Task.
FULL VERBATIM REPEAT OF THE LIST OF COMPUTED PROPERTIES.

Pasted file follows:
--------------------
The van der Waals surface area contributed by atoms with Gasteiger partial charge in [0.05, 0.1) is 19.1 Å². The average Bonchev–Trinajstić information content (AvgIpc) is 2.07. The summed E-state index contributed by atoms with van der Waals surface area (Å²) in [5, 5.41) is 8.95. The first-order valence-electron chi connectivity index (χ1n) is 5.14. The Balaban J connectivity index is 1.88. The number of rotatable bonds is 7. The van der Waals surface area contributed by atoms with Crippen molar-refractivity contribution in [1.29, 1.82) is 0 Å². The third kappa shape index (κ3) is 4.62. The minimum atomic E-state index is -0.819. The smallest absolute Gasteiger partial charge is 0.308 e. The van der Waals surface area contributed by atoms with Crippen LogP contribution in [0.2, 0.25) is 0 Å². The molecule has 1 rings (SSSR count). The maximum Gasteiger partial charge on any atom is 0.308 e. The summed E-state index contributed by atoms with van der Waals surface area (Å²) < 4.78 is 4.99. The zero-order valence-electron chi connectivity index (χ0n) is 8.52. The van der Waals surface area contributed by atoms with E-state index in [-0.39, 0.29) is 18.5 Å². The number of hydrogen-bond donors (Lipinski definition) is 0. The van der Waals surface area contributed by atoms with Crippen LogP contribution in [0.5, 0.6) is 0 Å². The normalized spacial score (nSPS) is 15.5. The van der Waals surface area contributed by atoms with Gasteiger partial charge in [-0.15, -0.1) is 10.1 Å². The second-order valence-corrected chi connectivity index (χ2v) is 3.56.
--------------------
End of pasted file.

The van der Waals surface area contributed by atoms with Gasteiger partial charge in [0.05, 0.1) is 19.1 Å². The average Bonchev–Trinajstić information content (AvgIpc) is 2.07. The summed E-state index contributed by atoms with van der Waals surface area (Å²) in [5, 5.41) is 8.95. The first-order valence-electron chi connectivity index (χ1n) is 5.14. The Balaban J connectivity index is 1.88. The number of rotatable bonds is 7. The van der Waals surface area contributed by atoms with Crippen molar-refractivity contribution in [1.29, 1.82) is 0 Å². The third kappa shape index (κ3) is 4.62. The minimum atomic E-state index is -0.819. The smallest absolute Gasteiger partial charge is 0.308 e. The van der Waals surface area contributed by atoms with Crippen LogP contribution in [0.2, 0.25) is 0 Å². The molecule has 1 rings (SSSR count). The maximum Gasteiger partial charge on any atom is 0.308 e. The summed E-state index contributed by atoms with van der Waals surface area (Å²) < 4.78 is 4.99. The zero-order valence-electron chi connectivity index (χ0n) is 8.52. The van der Waals surface area contributed by atoms with E-state index in [-0.39, 0.29) is 18.5 Å². The number of hydrogen-bond donors (Lipinski definition) is 0. The van der Waals surface area contributed by atoms with Crippen LogP contribution in [0.5, 0.6) is 0 Å². The normalized spacial score (nSPS) is 15.5. The van der Waals surface area contributed by atoms with Gasteiger partial charge in [-0.15, -0.1) is 10.1 Å². The second-order valence-corrected chi connectivity index (χ2v) is 3.56.